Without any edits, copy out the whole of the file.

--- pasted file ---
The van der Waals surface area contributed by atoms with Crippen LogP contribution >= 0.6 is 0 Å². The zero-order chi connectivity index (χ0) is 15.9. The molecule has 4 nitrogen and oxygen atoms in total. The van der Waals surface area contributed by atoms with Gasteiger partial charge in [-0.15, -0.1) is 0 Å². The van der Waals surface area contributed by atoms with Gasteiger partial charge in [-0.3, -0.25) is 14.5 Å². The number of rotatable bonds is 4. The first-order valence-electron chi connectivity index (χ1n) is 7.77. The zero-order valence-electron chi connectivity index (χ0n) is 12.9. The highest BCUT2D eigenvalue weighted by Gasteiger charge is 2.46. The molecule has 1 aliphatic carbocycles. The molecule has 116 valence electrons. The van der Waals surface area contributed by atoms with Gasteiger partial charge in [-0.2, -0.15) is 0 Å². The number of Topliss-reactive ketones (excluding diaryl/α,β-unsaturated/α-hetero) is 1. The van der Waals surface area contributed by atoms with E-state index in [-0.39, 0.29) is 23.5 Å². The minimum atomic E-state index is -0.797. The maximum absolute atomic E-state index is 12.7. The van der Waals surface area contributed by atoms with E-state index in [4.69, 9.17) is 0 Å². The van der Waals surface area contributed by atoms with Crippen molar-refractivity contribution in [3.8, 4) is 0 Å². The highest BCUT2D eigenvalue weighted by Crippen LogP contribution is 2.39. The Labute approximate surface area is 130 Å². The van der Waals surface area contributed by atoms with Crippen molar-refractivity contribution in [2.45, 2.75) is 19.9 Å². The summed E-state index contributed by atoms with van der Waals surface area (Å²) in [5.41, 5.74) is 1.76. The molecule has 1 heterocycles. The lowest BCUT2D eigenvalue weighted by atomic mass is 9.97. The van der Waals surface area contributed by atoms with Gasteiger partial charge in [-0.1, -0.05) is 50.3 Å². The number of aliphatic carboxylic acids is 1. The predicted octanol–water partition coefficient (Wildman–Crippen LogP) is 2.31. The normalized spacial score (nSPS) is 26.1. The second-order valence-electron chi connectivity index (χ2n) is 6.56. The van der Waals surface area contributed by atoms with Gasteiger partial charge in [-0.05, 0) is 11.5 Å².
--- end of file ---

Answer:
The van der Waals surface area contributed by atoms with Crippen LogP contribution >= 0.6 is 0 Å². The zero-order chi connectivity index (χ0) is 15.9. The molecule has 4 nitrogen and oxygen atoms in total. The van der Waals surface area contributed by atoms with Gasteiger partial charge in [-0.15, -0.1) is 0 Å². The van der Waals surface area contributed by atoms with Gasteiger partial charge in [-0.3, -0.25) is 14.5 Å². The number of rotatable bonds is 4. The first-order valence-electron chi connectivity index (χ1n) is 7.77. The zero-order valence-electron chi connectivity index (χ0n) is 12.9. The highest BCUT2D eigenvalue weighted by Gasteiger charge is 2.46. The molecule has 1 aliphatic carbocycles. The molecule has 116 valence electrons. The van der Waals surface area contributed by atoms with Gasteiger partial charge in [-0.2, -0.15) is 0 Å². The number of Topliss-reactive ketones (excluding diaryl/α,β-unsaturated/α-hetero) is 1. The van der Waals surface area contributed by atoms with E-state index in [-0.39, 0.29) is 23.5 Å². The minimum atomic E-state index is -0.797. The maximum absolute atomic E-state index is 12.7. The van der Waals surface area contributed by atoms with E-state index in [4.69, 9.17) is 0 Å². The van der Waals surface area contributed by atoms with Crippen molar-refractivity contribution in [3.8, 4) is 0 Å². The highest BCUT2D eigenvalue weighted by Crippen LogP contribution is 2.39. The Labute approximate surface area is 130 Å². The van der Waals surface area contributed by atoms with Crippen molar-refractivity contribution in [2.45, 2.75) is 19.9 Å². The summed E-state index contributed by atoms with van der Waals surface area (Å²) in [5.41, 5.74) is 1.76. The molecule has 1 heterocycles. The lowest BCUT2D eigenvalue weighted by atomic mass is 9.97. The van der Waals surface area contributed by atoms with Gasteiger partial charge in [-0.1, -0.05) is 50.3 Å². The number of aliphatic carboxylic acids is 1. The predicted octanol–water partition coefficient (Wildman–Crippen LogP) is 2.31. The normalized spacial score (nSPS) is 26.1. The second-order valence-electron chi connectivity index (χ2n) is 6.56. The van der Waals surface area contributed by atoms with Gasteiger partial charge in [-0.05, 0) is 11.5 Å².